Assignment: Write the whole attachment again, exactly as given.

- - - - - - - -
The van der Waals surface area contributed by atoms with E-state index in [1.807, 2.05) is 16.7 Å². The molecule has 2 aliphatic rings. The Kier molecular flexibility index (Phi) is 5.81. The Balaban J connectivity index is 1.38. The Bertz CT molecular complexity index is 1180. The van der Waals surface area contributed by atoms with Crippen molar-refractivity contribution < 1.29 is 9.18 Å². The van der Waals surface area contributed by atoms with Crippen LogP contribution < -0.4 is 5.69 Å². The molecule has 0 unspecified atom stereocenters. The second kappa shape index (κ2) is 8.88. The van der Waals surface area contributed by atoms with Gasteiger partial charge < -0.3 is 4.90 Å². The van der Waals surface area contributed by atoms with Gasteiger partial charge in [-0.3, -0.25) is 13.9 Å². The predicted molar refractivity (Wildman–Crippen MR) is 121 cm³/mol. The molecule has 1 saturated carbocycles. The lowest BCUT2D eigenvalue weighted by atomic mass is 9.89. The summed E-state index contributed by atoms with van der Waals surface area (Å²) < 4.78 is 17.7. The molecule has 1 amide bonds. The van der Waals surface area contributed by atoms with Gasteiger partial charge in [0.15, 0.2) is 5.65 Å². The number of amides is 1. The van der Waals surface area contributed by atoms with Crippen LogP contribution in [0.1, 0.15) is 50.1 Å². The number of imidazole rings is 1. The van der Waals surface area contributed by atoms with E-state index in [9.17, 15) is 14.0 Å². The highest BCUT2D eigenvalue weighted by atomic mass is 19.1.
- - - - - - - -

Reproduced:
The van der Waals surface area contributed by atoms with E-state index in [1.807, 2.05) is 16.7 Å². The molecule has 2 aliphatic rings. The Kier molecular flexibility index (Phi) is 5.81. The Balaban J connectivity index is 1.38. The Bertz CT molecular complexity index is 1180. The van der Waals surface area contributed by atoms with Crippen molar-refractivity contribution < 1.29 is 9.18 Å². The van der Waals surface area contributed by atoms with Crippen LogP contribution < -0.4 is 5.69 Å². The molecule has 0 unspecified atom stereocenters. The second kappa shape index (κ2) is 8.88. The van der Waals surface area contributed by atoms with Gasteiger partial charge < -0.3 is 4.90 Å². The van der Waals surface area contributed by atoms with Gasteiger partial charge in [-0.3, -0.25) is 13.9 Å². The predicted molar refractivity (Wildman–Crippen MR) is 121 cm³/mol. The molecule has 1 saturated carbocycles. The lowest BCUT2D eigenvalue weighted by atomic mass is 9.89. The summed E-state index contributed by atoms with van der Waals surface area (Å²) < 4.78 is 17.7. The molecule has 1 amide bonds. The van der Waals surface area contributed by atoms with Gasteiger partial charge in [0.15, 0.2) is 5.65 Å². The number of amides is 1. The van der Waals surface area contributed by atoms with Crippen LogP contribution in [0.1, 0.15) is 50.1 Å². The number of imidazole rings is 1. The van der Waals surface area contributed by atoms with E-state index in [9.17, 15) is 14.0 Å². The highest BCUT2D eigenvalue weighted by atomic mass is 19.1.